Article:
To read our interview with Dr. Douglas about PROMISE click here, and to view all of our coverage from the ACC meeting, go to our ACC.15 Headquarters page.








5 Responses to “Has CT Angiography Lived Up to Its Early Promise?”

  1. Update:

    During the discussion section Douglas said that she thought the results of PROMISE could have a big impact on guidelines. She said that the guideline recommendation for CTA could shift from an uncertain (2B) recommendation to a 2A or even class 1 recommendation.

    Responding to a question at the ACC news conference, Douglas said it is reasonable to question the need for widespread testing of low risk patients. She said the trial investigators will try to identify an extremely low risk subgroup who do not require testing. On the other hand, she said that the use of CTA could help reinforce healthy behaviors and evidence-based interventions.

  2. How the INCONCLUSIVE results of the PROMISE trial can result in upgrading of guideline recommendations for CTA
    escapes me? A class IIa recommendation should be based on an objective assessment of a favorable benefit-risk balance. The results of PROMISE do not allow either an inference of superiority or an inference of non-inferiority!
    What am I missing?
    Am I the only one not looking at the world through rose colored glasses?

  3. Sanjay: Here is my question – the study was powered based on a 9% event rate – and the true rates were around 3% – the NIH shortened the follow-up, which also did not help the number of events. The study could not exclude a 12% benefit of CTA or a 29% harm (they were powered for a 20% reduction based on the higher event rate). They also set a 10% margin for non-inferiority – but they exceeded that too. Am I reading this right – they could not conclude anything about superiority or non-inferiority (that is, CTA is not superior or non-inferior) – and so, after all the investment, what can it tell us? And I was surprised not to read more about that issue. The editorialist did note that the event rates are low and stated “almost half the events were hospitalizations for unstable angina, which is the softest of the end points in the composite.” So regardless of the interpretation, did the NIH truncation of the trial weaken it to the point that it is hard to learn from it? And what about NEJM publishing an underpowered trial?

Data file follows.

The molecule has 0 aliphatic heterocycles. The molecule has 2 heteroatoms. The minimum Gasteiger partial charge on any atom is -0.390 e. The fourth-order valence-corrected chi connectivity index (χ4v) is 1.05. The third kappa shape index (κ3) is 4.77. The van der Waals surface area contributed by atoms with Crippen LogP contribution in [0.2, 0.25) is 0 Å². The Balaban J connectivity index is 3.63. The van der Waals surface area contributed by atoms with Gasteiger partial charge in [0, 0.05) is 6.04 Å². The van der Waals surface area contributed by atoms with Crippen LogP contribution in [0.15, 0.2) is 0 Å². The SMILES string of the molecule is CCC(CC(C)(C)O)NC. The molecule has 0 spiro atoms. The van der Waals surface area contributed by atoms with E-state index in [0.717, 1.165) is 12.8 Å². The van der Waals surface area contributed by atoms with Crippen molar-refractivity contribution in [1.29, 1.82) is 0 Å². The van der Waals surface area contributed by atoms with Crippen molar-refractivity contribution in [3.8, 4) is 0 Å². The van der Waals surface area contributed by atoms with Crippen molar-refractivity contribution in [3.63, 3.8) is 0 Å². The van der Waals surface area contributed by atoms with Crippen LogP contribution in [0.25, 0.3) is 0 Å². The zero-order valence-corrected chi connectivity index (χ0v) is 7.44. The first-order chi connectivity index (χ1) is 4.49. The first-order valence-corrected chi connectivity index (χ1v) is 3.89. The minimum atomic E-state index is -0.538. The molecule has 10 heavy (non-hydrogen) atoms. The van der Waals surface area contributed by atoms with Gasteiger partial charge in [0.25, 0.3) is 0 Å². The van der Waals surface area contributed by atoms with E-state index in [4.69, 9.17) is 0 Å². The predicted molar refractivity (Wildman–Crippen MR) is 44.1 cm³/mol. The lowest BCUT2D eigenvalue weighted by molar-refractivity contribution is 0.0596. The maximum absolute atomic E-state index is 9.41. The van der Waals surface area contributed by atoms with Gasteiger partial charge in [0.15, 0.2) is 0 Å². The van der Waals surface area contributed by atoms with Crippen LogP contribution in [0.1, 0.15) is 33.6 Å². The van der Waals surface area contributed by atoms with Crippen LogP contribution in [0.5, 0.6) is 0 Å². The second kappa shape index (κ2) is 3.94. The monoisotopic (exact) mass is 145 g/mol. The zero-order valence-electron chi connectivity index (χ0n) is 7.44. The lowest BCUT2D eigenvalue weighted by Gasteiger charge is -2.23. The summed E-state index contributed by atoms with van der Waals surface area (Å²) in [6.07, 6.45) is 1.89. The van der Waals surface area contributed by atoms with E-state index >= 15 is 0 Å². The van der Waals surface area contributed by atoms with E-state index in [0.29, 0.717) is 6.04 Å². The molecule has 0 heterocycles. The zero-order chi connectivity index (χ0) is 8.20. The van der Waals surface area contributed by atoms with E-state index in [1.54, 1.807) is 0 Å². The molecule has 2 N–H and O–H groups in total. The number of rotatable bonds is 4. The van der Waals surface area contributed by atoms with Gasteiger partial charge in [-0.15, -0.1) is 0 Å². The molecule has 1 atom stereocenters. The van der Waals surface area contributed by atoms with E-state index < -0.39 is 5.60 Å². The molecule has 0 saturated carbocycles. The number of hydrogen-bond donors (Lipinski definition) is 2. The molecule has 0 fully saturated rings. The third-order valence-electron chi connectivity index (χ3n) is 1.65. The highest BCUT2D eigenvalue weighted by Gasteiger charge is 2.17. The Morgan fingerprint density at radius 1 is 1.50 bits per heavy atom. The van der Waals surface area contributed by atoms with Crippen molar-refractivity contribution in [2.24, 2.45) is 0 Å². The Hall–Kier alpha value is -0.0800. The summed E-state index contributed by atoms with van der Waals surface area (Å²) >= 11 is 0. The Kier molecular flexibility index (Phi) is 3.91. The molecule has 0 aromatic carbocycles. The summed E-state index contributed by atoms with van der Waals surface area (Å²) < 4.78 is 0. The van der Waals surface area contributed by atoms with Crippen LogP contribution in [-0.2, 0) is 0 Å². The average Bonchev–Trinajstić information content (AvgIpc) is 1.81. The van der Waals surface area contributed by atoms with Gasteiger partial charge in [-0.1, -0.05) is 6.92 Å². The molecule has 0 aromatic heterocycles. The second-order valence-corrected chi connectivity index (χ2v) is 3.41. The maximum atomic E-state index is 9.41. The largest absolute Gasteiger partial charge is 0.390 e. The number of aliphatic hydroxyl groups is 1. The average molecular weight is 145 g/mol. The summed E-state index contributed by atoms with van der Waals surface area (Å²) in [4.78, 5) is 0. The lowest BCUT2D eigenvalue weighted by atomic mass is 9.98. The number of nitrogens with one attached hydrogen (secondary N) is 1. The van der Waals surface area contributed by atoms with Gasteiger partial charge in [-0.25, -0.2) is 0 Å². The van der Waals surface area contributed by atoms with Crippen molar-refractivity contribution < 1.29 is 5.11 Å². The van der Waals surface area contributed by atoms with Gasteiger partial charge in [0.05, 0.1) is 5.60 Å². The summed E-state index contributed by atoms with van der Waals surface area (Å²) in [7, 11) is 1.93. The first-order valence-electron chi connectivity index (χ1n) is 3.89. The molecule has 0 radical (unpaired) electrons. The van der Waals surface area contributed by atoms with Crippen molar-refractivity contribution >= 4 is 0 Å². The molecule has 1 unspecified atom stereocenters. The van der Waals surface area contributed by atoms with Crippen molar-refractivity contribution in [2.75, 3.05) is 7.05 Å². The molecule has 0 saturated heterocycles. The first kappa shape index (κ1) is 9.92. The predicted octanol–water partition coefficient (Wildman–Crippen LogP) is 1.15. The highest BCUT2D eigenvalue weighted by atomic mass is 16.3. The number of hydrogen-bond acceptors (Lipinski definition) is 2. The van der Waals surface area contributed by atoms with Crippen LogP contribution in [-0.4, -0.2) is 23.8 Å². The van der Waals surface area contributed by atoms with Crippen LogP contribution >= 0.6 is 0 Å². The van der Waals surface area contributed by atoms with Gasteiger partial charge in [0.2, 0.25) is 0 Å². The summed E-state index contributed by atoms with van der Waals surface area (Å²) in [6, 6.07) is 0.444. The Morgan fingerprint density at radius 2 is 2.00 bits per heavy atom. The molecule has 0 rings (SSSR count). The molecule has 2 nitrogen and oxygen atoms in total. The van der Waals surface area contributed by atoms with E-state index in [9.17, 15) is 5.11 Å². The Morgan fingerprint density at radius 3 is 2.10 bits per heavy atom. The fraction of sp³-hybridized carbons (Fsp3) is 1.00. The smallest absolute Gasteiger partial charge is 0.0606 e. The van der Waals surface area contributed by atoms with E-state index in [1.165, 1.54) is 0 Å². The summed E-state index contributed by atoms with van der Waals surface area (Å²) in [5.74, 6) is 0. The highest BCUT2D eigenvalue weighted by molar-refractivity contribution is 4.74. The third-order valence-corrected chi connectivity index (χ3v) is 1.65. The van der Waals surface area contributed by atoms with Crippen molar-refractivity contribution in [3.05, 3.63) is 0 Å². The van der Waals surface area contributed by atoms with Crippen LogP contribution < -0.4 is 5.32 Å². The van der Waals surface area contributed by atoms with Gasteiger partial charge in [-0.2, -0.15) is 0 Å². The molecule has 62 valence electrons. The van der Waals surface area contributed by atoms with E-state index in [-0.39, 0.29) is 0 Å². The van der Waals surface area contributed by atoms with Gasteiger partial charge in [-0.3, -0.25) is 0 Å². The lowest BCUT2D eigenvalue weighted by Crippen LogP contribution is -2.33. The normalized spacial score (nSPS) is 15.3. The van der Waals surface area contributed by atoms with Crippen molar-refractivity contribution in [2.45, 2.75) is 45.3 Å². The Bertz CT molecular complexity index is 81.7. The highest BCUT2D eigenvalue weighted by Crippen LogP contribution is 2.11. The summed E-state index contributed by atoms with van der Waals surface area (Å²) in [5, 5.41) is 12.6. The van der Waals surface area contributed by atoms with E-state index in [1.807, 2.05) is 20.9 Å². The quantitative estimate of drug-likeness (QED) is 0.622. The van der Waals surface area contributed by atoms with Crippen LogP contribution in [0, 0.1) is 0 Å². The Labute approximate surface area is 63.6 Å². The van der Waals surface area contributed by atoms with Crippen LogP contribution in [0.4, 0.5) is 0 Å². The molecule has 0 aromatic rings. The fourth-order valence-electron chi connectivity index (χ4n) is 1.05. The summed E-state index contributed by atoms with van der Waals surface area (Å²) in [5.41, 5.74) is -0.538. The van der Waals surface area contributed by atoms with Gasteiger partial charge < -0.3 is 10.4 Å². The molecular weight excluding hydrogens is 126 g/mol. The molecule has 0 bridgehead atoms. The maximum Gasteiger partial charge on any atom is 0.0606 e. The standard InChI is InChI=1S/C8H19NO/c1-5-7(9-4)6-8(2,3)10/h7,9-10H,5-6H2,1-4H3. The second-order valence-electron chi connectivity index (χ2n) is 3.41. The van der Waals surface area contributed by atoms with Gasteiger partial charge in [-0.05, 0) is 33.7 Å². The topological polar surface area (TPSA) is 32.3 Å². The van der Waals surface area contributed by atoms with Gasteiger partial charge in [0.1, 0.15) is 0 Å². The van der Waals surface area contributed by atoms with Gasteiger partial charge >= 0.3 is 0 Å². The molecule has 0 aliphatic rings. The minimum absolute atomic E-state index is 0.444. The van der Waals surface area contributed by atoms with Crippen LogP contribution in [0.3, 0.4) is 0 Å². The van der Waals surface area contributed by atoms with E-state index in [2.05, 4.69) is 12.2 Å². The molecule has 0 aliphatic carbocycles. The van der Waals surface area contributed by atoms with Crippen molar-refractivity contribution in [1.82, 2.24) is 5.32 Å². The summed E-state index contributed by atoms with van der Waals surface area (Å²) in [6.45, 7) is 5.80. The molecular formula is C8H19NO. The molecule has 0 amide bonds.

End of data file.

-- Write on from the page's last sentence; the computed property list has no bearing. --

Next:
4. Harlan,

    You are right. Because the observed event rates were substantially lower than the expected event rates, the study was underpowered. Hence, the results are inconclusive. The study results do not allow either an inference of superiority or an inference of noninferiority. The NIH should have extended the study follow up or expanded the enrollment. Instead, they truncated the study, presumably for budgetary reasons. Imagine the criticism if this action had been undertaken by the pharmaceutical or the device industry. So, at the end of the day, we are left with an uninformative study with no actionable evidence to update the guidelines or guide clinical practice. Our tax dollars deserve to be put to better use!

    Moreover, to endorse CTA as the first line diagnostic tool for evaluation of chest pain on the basis of inconclusive results of the PROMISE trial is a charitable interpretation at best. Quite frankly, the data simply do not allow such a rosy, but misguided, conclusion!


  5. I would like to hear the justification from NHLBI – there is a need to explain why they did not allow the study to be in a position to achieve the power that they had in their proposal. Yes, there would have been a lot of flack for any company that did that. And what about NEJM? They have published a trial that cannot really change the pre-test probability. And what about those who enrolled with the expectation that the trial would provide meaningful information. Would also be useful to hear from representatives of the DSMB.